Opponents Of Ranked-Choice Voting Spent Less Than A Cent Per Vote

Voting booths fill up at East Boston High School polling station. (Robin Lubbock/WBUR)
Voting booths fill up at East Boston High School polling station. (Robin Lubbock/WBUR)

Opponents of ranked-choice voting thanked a list of people Wednesday for helping to defeat Question 2. The ballot measure failed, with 55% voting against and 45% voting in favor, despite the Yes side heavily outspending the No side.

Backers spent more than $10 million to promote it. The No Ranked Choice Committee spent less than $10,000, according to the Massachusetts Fiscal Alliance. (The Mass. Fiscal Alliance has also railed against ranked-choice voting, instead pushing for runoff elections in the state.)

"That's less than a cent per vote for the No side, compared to $7.41 per vote on the Yes side," said Paul Diego Craney, spokesperson for the fiscal alliance. "It was a true grassroots effort. We won, but the real winners are the people of Massachusetts."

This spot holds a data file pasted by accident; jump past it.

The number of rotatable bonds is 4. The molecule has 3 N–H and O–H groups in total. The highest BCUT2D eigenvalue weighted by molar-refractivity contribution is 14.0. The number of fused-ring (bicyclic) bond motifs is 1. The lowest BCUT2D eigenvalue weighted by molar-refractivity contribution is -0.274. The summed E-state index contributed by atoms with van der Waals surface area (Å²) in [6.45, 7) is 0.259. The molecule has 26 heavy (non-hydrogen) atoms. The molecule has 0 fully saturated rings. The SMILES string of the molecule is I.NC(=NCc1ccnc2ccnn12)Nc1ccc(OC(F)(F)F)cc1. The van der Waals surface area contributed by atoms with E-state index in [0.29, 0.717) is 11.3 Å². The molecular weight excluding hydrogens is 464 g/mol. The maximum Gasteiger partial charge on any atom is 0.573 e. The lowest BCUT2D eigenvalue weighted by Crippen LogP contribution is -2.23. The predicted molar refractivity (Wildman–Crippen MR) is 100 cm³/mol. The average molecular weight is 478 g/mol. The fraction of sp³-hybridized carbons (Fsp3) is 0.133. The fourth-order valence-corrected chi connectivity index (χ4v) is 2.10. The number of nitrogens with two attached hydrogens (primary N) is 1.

The alliance thanked No Ranked Choice Voting Committee chair Cheryl Longtin and her friends and neighbors from Westford, MassFiscal board member Jennifer Braceras, Anthony Amore, former Federal Elections Commission Chairman Lee Goodman, Nick Murray of the Maine Policy Institute, and former Maine Congressman Bruce Poliquin as well as editorial boards that weighed in against the question and media columnists Jeff Jacoby, Howie Carr, VB Goudie, and Jeff Kuhner.

They also praised Gov. Charlie Baker and Lt. Gov. Karyn Polito for coming out against the proposal, as well as state Republican Party chair Jim Lyons.

With reporting by State House News Service's Michael P. Norton



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